As Sarah and her companions prepare to walk into their new school, they face an indistinguishable mob, shouting things that can’t be made out, merely a “dull roar”. The crowd gets closer but is still “the white people”; but now the words can be heard. There’s “go back to Africa,” and there are the slurs and the threats.
It is tremendously effective writing because it takes a long history of racist tropes, faceless black and brown mobs yelling incomprehensibly, pawing at white protagonists, and it turns them around and weaponises them. We recognise (because centuries of books and art are there to remind us) the horror of this mob, this faceless mass. Except that this section needs to be brutal (because the history of racism is brutal; because this mob is brutal) so we must have the slurs as well. Suddenly you’re hit by a solid wall of the n word. It might be necessary for what the chapter is trying to do, and I’ve never had that particular word thrown at me by a shouting mob, but if I hadn’t committed to reading this book for the award I might have stopped reading. I began to suspect that perhaps Talley’s book was assuming an audience that needed to know what having racist slurs yelled at them felt like. I still don’t know if that was unfair.
The plot: it’s 1959 in a fictional US town in Virginia, and a group of black children is to be integrated into a previously all-white school. Sarah Dunbar is one; she’s in her final year of school, is a brilliant student and singer, and plans to go to university. Linda Hairston, daughter of a prominent local racist and violent abuser, is one of the students most vocally opposed to integration–in part because her father’s arguments make sense to her, and in part because placating him is the safe thing to do. The narrative is divided between these two characters, as Sarah attempts to survive her school year, Linda comes up against her own racism, and both girls struggle to come to terms with their attraction towards one another.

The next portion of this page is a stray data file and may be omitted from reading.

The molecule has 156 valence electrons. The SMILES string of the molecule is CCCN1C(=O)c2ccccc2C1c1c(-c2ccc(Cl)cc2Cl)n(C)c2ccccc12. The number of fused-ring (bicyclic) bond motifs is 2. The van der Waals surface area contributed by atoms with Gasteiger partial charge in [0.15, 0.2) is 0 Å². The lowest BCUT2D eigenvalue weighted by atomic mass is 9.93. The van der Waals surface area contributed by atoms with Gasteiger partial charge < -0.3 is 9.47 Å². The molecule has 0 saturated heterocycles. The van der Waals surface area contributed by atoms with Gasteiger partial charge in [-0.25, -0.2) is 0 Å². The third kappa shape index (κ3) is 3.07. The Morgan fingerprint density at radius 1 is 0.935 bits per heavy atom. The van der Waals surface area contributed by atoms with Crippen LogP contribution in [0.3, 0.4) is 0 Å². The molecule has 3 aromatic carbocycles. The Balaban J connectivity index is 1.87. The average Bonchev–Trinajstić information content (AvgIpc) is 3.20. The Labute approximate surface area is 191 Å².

This splitting of the narrative across the two voices may not have been a great idea. Sarah’s story works, on the whole; Talley captures some of the paranoia of being on guard all the time, the constant threat of violence, and the anger. But then we have Linda’s narrative, and the very structure of the book suggests that these two stories should have equal weight, that Sarah’s tale of quite literally trying to survive is worthy of the same amount of space as Linda’s harrowing story of having to rethink her racism. There’s an attempt to level things out a bit by emphasising Linda’s difficult situation (her father); but Mr Hairston is either an extenuating circumstance, or a result of a structural sexism that surely affects both girls (in the circumstances it’s interesting that Talley dramatises the threat of sexual assault to the black girls but never has it result in anything very concrete). To have these two (at first) opposing voices sets the book up as a sort of dialogue, and positions the disagreement (“disagreement”!) as in some way reasonable; “well obviously racism is bad, but there are arguments to be heard on both sides”. I was taken aback, when looking for reviews online, to find a review by a (presumably) teenage reader which came to the conclusion “I’m not siding with either”. [I wonder, also, if the dynamic Dani Gurira describes here is playing out in this narrative as well.]